Rising climate costs will challenge countries and businesses in 2023

Dec 14 (Reuters) – In a year marked by even more climate-related floods, hurricanes and droughts, governments and businesses have been forced to take a closer look at financial risks and their exposure to responsibility.

Nowhere was this more evident than at the UN climate conference in Egypt, where countries reached a historic agreement to establish a fund to help poor countries meet the costs of climate-related disasters. climate.

However, the COP27 talks in Egypt did little to address the cause of these disasters – ever-increasing levels of greenhouse gases in the atmosphere.

This kind of slow progress in tackling climate change has made vulnerable countries determined to get the so-called loss and damage fund approved – after another year of extreme weather conditions disasters, including record heat waves from the United States to China, the collapse of glaciers in India and Europe, and endless drought pushing millions into starvation in East Africa.

Insurers were feeling the pain, as the year delivered three of the costliest disasters of the decade – ‘dystopian’ floods that caused $40 billion in damage to Pakistana series of deadly summer heat waves that collectively caused more than $10 billion in losses for Europe, and Hurricane Ian that swept through Florida and South Carolina at a cost of $100 billion, according to the risk modeling company RMS.

The loss and damage fund has also been a diplomatic blow to poor countries, after decades of American and European resistance over fears it could expose them to legal liability for their historical emissions. But the countries agreed that the fund would tap into existing financial institutions rather than wealthy countries, which would ease those accountability issues – for now.

WHY IS IT IMPORTANT

As watchdog groups have called on companies not to disclose how climate change could threaten them financially, investors have faced growing pressure both to go too far to address climate risks and not to go far enough.

“It’s the Wild West in terms of what companies should be doing. And there are some who are greenwashing, yes,” said Katharine Hayhoe, Canadian climatologist and chief scientist at the Nature Conservancy. But some who make a sincere effort “get pushed away by the culture of purity, people say anything but perfection isn’t worth it.”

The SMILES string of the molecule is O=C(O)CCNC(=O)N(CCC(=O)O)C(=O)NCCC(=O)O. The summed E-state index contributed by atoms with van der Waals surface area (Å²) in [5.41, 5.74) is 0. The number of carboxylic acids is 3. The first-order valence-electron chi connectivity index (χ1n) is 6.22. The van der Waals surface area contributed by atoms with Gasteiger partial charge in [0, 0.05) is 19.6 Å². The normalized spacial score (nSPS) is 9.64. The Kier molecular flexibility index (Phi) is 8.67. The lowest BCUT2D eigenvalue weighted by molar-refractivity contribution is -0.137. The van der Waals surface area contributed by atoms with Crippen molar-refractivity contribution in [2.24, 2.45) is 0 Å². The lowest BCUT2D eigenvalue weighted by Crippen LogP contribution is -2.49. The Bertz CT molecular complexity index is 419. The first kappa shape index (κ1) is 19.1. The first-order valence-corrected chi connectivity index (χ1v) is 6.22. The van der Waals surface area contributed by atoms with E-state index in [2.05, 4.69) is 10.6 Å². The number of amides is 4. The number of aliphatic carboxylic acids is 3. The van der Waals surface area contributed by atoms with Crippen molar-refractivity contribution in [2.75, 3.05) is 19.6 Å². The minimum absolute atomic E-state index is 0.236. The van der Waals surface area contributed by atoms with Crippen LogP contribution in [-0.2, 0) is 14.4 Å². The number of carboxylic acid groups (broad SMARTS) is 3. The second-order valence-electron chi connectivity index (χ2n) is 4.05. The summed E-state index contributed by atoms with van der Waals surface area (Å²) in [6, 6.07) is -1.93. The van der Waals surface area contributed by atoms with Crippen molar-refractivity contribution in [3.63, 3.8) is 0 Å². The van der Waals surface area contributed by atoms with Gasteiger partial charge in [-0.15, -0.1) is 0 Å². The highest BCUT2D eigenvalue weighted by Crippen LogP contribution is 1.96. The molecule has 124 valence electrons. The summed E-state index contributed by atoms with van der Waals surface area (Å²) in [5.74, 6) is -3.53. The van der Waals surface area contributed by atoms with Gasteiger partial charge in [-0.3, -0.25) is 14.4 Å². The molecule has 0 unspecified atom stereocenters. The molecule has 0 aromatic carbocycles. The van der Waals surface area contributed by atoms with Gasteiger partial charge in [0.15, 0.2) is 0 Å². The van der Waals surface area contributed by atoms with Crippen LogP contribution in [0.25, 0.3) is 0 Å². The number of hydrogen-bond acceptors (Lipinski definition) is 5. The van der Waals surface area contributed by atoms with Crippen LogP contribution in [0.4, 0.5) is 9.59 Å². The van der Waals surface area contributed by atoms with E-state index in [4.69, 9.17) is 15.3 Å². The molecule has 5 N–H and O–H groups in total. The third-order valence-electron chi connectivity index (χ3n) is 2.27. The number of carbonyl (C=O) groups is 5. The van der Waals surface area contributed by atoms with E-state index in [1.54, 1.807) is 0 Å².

Even Hayhoe and others warning of the dangers of climate change have not escaped censorship, some activists lying in to fly at conferences or eat meat.

At some point people started throwing soup and paint and sticking to things.

A view shows the site of a deadly collapse of parts of a mountain glacier in the Italian Alps amid record temperatures, on the ridge of Marmolada, Italy July 5, 2022. REUTERS/Guglielmo Mangiapane/File Photo

“I understand,” Hayhoe said. “It’s a psychological reaction to the real fear that people feel when they start to understand the extent of this problem.”

Others have sought to take their grievances to court. To date, there are 2,176 climate-related lawsuits pending around the world, including 654 filed in US courts, according to Columbia University’s Sabin Center for Climate Change Law.

And scientists and economists are still making progress in accurately calculating the possible contribution of a country’s activity to climate change – and to specific disasters. This line of argument, called “climate attribution science,” has made its way into more courtrooms.

“So far, it’s been a battle of pundits on paper,” Sabin Center executive director Michael Burger said. “What we haven’t seen yet is a real trial” featuring evidence of a certain percentage of bond being awarded to a company or country polluting the climate.

But it’s only a matter of time, experts say.

WHAT DOES THIS MEAN FOR 2023?

With the New Year, expect more public anxiety as climate change continues to escalate – and more concern among businesses and governments about liability and risk.

Businesses and investors will face pressure to make their supply chains and operations climate-resilient.

Courtrooms will see more climate cases filed, he said – focused both on challenging national governments to increase their climate policy ambitions and on holding companies accountable for their emissions or emissions. deceptive practices.

At the end of the year, the countries will meet again at the next UN climate summit, COP28, in Dubai. And they will be under further pressure to see emissions halved by 2030 and net zero by 2050 – the only way to keep global warming below 1.5 degrees Celsius.

“A growing number of power players are coming to terms with the fact that we can’t keep sticking our heads in the sand,” Burger said.

Explore it Reuters news roundup that dominated the year and the outlook for 2023.

Reporting by Katy Daigle; Editing by Lisa Shumaker

Our standards: The Thomson Reuters Trust Principles.

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